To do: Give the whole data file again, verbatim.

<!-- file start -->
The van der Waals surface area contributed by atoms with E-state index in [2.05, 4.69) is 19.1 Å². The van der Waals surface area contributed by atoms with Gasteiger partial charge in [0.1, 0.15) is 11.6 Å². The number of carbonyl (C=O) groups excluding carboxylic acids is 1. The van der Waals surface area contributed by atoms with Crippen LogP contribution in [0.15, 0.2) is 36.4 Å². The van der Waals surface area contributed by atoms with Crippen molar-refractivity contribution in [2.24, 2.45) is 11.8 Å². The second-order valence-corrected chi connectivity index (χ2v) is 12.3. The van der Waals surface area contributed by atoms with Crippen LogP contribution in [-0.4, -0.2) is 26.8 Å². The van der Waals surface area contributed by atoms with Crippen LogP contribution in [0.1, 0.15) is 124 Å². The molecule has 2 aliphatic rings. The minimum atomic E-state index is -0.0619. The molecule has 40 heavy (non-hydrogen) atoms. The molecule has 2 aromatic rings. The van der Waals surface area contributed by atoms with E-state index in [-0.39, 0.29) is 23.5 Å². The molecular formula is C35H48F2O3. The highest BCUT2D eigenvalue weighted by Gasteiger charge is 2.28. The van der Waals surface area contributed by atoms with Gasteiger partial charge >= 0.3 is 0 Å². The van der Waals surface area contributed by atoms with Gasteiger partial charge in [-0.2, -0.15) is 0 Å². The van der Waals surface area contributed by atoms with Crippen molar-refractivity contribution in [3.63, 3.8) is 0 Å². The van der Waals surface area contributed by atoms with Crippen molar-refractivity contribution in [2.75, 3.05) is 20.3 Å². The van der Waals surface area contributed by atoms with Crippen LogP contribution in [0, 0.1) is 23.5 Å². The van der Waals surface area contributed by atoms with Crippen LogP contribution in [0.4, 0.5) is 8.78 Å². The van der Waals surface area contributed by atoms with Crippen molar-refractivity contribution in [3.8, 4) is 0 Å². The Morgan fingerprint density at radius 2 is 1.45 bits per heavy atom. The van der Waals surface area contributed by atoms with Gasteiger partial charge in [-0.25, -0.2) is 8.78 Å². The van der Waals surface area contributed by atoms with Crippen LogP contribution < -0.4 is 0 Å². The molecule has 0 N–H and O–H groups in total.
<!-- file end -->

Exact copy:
The van der Waals surface area contributed by atoms with E-state index in [2.05, 4.69) is 19.1 Å². The van der Waals surface area contributed by atoms with Gasteiger partial charge in [0.1, 0.15) is 11.6 Å². The number of carbonyl (C=O) groups excluding carboxylic acids is 1. The van der Waals surface area contributed by atoms with Crippen LogP contribution in [0.15, 0.2) is 36.4 Å². The van der Waals surface area contributed by atoms with Crippen molar-refractivity contribution in [2.24, 2.45) is 11.8 Å². The second-order valence-corrected chi connectivity index (χ2v) is 12.3. The van der Waals surface area contributed by atoms with Crippen LogP contribution in [-0.4, -0.2) is 26.8 Å². The van der Waals surface area contributed by atoms with Crippen LogP contribution in [0.1, 0.15) is 124 Å². The molecule has 2 aliphatic rings. The minimum atomic E-state index is -0.0619. The molecule has 40 heavy (non-hydrogen) atoms. The molecule has 2 aromatic rings. The van der Waals surface area contributed by atoms with E-state index in [-0.39, 0.29) is 23.5 Å². The molecular formula is C35H48F2O3. The highest BCUT2D eigenvalue weighted by Gasteiger charge is 2.28. The van der Waals surface area contributed by atoms with Gasteiger partial charge >= 0.3 is 0 Å². The van der Waals surface area contributed by atoms with Gasteiger partial charge in [-0.2, -0.15) is 0 Å². The van der Waals surface area contributed by atoms with Crippen molar-refractivity contribution in [3.63, 3.8) is 0 Å². The van der Waals surface area contributed by atoms with Crippen molar-refractivity contribution in [2.75, 3.05) is 20.3 Å². The van der Waals surface area contributed by atoms with Crippen LogP contribution in [0, 0.1) is 23.5 Å². The van der Waals surface area contributed by atoms with Crippen LogP contribution in [0.4, 0.5) is 8.78 Å². The van der Waals surface area contributed by atoms with Crippen molar-refractivity contribution in [3.8, 4) is 0 Å². The Morgan fingerprint density at radius 2 is 1.45 bits per heavy atom. The van der Waals surface area contributed by atoms with Gasteiger partial charge in [-0.25, -0.2) is 8.78 Å². The van der Waals surface area contributed by atoms with Crippen LogP contribution < -0.4 is 0 Å². The molecule has 0 N–H and O–H groups in total.